By Kent Thiesse
After delaying spring planting, rainy weather has slowed harvest progress in many areas of the Upper Midwest. Generally, soybean harvest has barely started in most areas of the Upper Midwest, and virtually no corn has been harvested other than for livestock feed.
Rainfall amounts during the month of September varied across Minnesota. The University of Minnesota Research and Outreach Center at Waseca recorded 6.69 inches of precipitation during September, more than double the normal precipitation amount for the month. The U of M research center at Lamberton received 6.02 inches of precipitation during September, nearly three inches above the long-term average for the month.
Portions of southern Minnesota had even higher amounts of total rainfall for the month, with several locations reporting 8-12 inches of rainfall. In addition, many areas of southern Minnesota have received 3-5 inches of rainfall during the first week of October.
Above normal temperatures during September in the Upper Midwest were quite welcome and allowed much the 2019 corn and soybean crop to either reach maturity, or be very close to maturity, by month’s end. Most of the corn hybrids that were planted in late April and the first half of May have reached physiological maturity; the rain, however, has limited field dry-down of the corn somewhat. Most soybeans are either at maturity or close to maturity, with full-scale soybean harvest ready to proceed once weather and field conditions are conducive.
Most of southern and western Minnesota, as well as surrounding areas of adjoining states, have not recorded the first 2019 freezing temperature of 32 degrees, as of October 7. As of September 30, the U of M research center at Waseca had recorded 2,456 growing degree units since May 1, nearly normal for the end of September.
The GDU accumulation for most of the 2019 growing season, prior to September, was 5-7 percent below normal. The higher than normal GDU accumulation in September greatly enhanced the maturity process for the 2019 corn and soybean crop, even on later planted crops in the region.
The early yield reports from the soybean harvest across the region, which are quite limited, have been fairly mixed. There have been some yield monitor, weigh-wagon, and test plot soybean yields of 60 bushels per acre or higher reported in southern Minnesota. Of course, it should be pointed out that “whole field” yields are determined by dividing total bushels harvested by the total acres in a field that were planted last Spring. When using this yield calculation, whole field yields of 50-60 bushels per acre have been more common, with lower yields in areas that were hardest hit by excessive moisture earlier in the 2019 growing season.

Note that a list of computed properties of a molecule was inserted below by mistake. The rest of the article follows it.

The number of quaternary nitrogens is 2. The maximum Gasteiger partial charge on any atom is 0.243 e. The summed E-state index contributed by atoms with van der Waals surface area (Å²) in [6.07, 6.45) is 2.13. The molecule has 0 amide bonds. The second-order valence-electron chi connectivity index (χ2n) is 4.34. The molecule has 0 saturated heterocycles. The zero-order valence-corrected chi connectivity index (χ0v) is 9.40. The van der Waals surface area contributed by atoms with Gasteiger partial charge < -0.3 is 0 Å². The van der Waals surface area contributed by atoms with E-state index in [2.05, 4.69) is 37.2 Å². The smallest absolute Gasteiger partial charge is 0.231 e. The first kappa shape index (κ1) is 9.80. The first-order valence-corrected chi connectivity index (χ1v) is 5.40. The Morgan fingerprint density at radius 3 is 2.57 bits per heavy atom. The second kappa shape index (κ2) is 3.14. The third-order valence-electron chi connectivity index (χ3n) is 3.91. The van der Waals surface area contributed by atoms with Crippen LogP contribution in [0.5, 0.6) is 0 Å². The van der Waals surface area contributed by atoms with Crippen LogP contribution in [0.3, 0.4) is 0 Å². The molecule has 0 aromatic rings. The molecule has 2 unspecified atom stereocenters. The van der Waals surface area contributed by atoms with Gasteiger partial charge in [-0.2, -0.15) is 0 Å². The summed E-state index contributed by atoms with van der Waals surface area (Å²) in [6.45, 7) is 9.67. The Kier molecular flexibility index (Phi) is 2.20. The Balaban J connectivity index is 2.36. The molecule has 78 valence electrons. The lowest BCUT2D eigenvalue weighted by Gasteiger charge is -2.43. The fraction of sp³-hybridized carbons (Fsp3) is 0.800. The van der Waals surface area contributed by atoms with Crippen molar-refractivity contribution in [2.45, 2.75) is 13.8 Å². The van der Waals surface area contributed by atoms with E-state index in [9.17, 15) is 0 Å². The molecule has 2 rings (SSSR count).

There are many farms with significant drowned out areas or partially unharvestable fields. These need to be factored into the final whole field yield calculations, significantly lowering those numbers in some cases. For example, a soybean field with a weigh wagon yield of 60 bushels per acre, measured in an area with no drown-out damage, would see the whole field yield reduced to 48 bushels per acre, if 20 percent of the field is not harvestable. There will be numerous soybean fields across the region that will have 10-20 percent or more of the total acres that are not harvestable this year.
Corn harvest has also been initiated in very limited areas of the region because of the corn in the field is still not dry enough to harvest. Ideally, corn needs to be dried down to about 15-16 percent moisture, either naturally in the field, or with supplemental drying, for safe storage in on-farm grain bins. The slow dry-down of the corn in the field in 2019 will likely result in significantly higher corn drying costs this year.
Stalk quality and strength have been a major concern as well, with significant stalk breakage and ear droppage already occurring in some fields. A high amount of “green snap” in some corn hybrids resulting from strong winds in July, together with corn diseases late in the growing season, is leading to weakening of corn stalks in some areas of southern Minnesota. Consistent standing water also is likely to result in weaker stalks, as well as more development of stalk rots, which could result in additional corn lodging.
Fall tillage and manure applications could also be challenging in many locations this fall, due the extremely saturated top-soil conditions. This type of soil situation makes it difficult for quality tillage and may require leaving portions of fields without fall tillage or manure applications. Producers are also reminded that soil temperatures should be 50 degrees Fahrenheit or lower for fall applications of nitrogen fertilizer for the 2020 crop year, in order to avoid significant losses. Soil temperatures at Waseca were still above 60 degrees in early October.
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